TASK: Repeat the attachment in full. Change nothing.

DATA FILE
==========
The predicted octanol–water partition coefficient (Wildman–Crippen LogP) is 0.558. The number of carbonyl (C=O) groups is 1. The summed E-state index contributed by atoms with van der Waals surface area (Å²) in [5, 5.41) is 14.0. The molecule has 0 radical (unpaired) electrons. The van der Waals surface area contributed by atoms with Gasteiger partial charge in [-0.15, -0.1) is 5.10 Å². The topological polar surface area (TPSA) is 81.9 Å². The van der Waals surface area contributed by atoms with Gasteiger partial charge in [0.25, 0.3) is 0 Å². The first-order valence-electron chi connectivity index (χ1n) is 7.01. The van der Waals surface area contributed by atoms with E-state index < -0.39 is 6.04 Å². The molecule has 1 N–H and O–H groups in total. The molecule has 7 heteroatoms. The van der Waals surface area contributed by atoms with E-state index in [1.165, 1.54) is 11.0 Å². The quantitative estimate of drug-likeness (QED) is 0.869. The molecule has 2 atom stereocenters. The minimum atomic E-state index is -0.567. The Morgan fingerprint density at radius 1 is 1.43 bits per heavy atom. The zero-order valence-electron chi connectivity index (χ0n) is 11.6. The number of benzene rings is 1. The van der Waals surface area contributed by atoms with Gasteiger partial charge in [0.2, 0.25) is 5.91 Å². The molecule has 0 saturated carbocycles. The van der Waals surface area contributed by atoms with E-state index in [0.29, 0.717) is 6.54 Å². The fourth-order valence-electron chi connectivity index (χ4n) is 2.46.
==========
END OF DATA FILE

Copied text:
The predicted octanol–water partition coefficient (Wildman–Crippen LogP) is 0.558. The number of carbonyl (C=O) groups is 1. The summed E-state index contributed by atoms with van der Waals surface area (Å²) in [5, 5.41) is 14.0. The molecule has 0 radical (unpaired) electrons. The van der Waals surface area contributed by atoms with Gasteiger partial charge in [-0.15, -0.1) is 5.10 Å². The topological polar surface area (TPSA) is 81.9 Å². The van der Waals surface area contributed by atoms with Gasteiger partial charge in [0.25, 0.3) is 0 Å². The first-order valence-electron chi connectivity index (χ1n) is 7.01. The van der Waals surface area contributed by atoms with E-state index < -0.39 is 6.04 Å². The molecule has 1 N–H and O–H groups in total. The molecule has 7 heteroatoms. The van der Waals surface area contributed by atoms with E-state index in [1.165, 1.54) is 11.0 Å². The quantitative estimate of drug-likeness (QED) is 0.869. The molecule has 2 atom stereocenters. The minimum atomic E-state index is -0.567. The Morgan fingerprint density at radius 1 is 1.43 bits per heavy atom. The zero-order valence-electron chi connectivity index (χ0n) is 11.6. The number of benzene rings is 1. The van der Waals surface area contributed by atoms with Gasteiger partial charge in [0.2, 0.25) is 5.91 Å². The molecule has 0 saturated carbocycles. The van der Waals surface area contributed by atoms with E-state index in [0.29, 0.717) is 6.54 Å². The fourth-order valence-electron chi connectivity index (χ4n) is 2.46.